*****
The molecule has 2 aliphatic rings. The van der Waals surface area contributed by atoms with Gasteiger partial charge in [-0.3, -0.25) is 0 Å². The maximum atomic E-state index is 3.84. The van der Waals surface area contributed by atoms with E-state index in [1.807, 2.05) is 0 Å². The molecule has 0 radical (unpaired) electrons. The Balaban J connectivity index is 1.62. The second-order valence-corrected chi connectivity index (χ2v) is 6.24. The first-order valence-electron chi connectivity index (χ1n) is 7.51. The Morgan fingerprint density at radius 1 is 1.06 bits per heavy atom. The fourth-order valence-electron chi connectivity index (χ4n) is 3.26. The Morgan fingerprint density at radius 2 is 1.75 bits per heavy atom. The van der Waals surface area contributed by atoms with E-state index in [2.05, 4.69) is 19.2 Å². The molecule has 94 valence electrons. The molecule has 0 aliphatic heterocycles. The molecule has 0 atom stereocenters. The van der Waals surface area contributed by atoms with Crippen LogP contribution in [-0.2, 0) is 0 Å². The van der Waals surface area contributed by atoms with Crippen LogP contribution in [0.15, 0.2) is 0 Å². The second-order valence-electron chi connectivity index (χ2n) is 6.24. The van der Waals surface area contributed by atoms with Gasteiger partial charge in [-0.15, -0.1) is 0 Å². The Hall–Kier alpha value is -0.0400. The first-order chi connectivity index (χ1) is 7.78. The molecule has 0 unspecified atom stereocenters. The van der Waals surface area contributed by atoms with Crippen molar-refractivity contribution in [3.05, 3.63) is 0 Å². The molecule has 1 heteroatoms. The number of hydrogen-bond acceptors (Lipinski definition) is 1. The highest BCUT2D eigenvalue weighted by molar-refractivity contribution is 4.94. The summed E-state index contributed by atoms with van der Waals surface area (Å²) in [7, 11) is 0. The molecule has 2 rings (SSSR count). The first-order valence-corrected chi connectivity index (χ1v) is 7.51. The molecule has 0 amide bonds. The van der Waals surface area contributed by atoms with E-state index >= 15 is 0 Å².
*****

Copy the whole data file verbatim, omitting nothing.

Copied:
The molecule has 2 aliphatic rings. The van der Waals surface area contributed by atoms with Gasteiger partial charge in [-0.3, -0.25) is 0 Å². The maximum atomic E-state index is 3.84. The van der Waals surface area contributed by atoms with E-state index in [1.807, 2.05) is 0 Å². The molecule has 0 radical (unpaired) electrons. The Balaban J connectivity index is 1.62. The second-order valence-corrected chi connectivity index (χ2v) is 6.24. The first-order valence-electron chi connectivity index (χ1n) is 7.51. The Morgan fingerprint density at radius 1 is 1.06 bits per heavy atom. The fourth-order valence-electron chi connectivity index (χ4n) is 3.26. The Morgan fingerprint density at radius 2 is 1.75 bits per heavy atom. The van der Waals surface area contributed by atoms with E-state index in [2.05, 4.69) is 19.2 Å². The molecule has 94 valence electrons. The molecule has 0 aliphatic heterocycles. The molecule has 0 atom stereocenters. The van der Waals surface area contributed by atoms with Crippen LogP contribution in [-0.2, 0) is 0 Å². The van der Waals surface area contributed by atoms with Crippen LogP contribution in [0.15, 0.2) is 0 Å². The second-order valence-electron chi connectivity index (χ2n) is 6.24. The van der Waals surface area contributed by atoms with Gasteiger partial charge in [-0.15, -0.1) is 0 Å². The Hall–Kier alpha value is -0.0400. The first-order chi connectivity index (χ1) is 7.78. The molecule has 0 unspecified atom stereocenters. The van der Waals surface area contributed by atoms with Crippen molar-refractivity contribution in [3.05, 3.63) is 0 Å². The molecule has 1 heteroatoms. The number of hydrogen-bond acceptors (Lipinski definition) is 1. The highest BCUT2D eigenvalue weighted by molar-refractivity contribution is 4.94. The summed E-state index contributed by atoms with van der Waals surface area (Å²) in [7, 11) is 0. The molecule has 2 rings (SSSR count). The first-order valence-corrected chi connectivity index (χ1v) is 7.51. The molecule has 0 amide bonds. The van der Waals surface area contributed by atoms with E-state index >= 15 is 0 Å².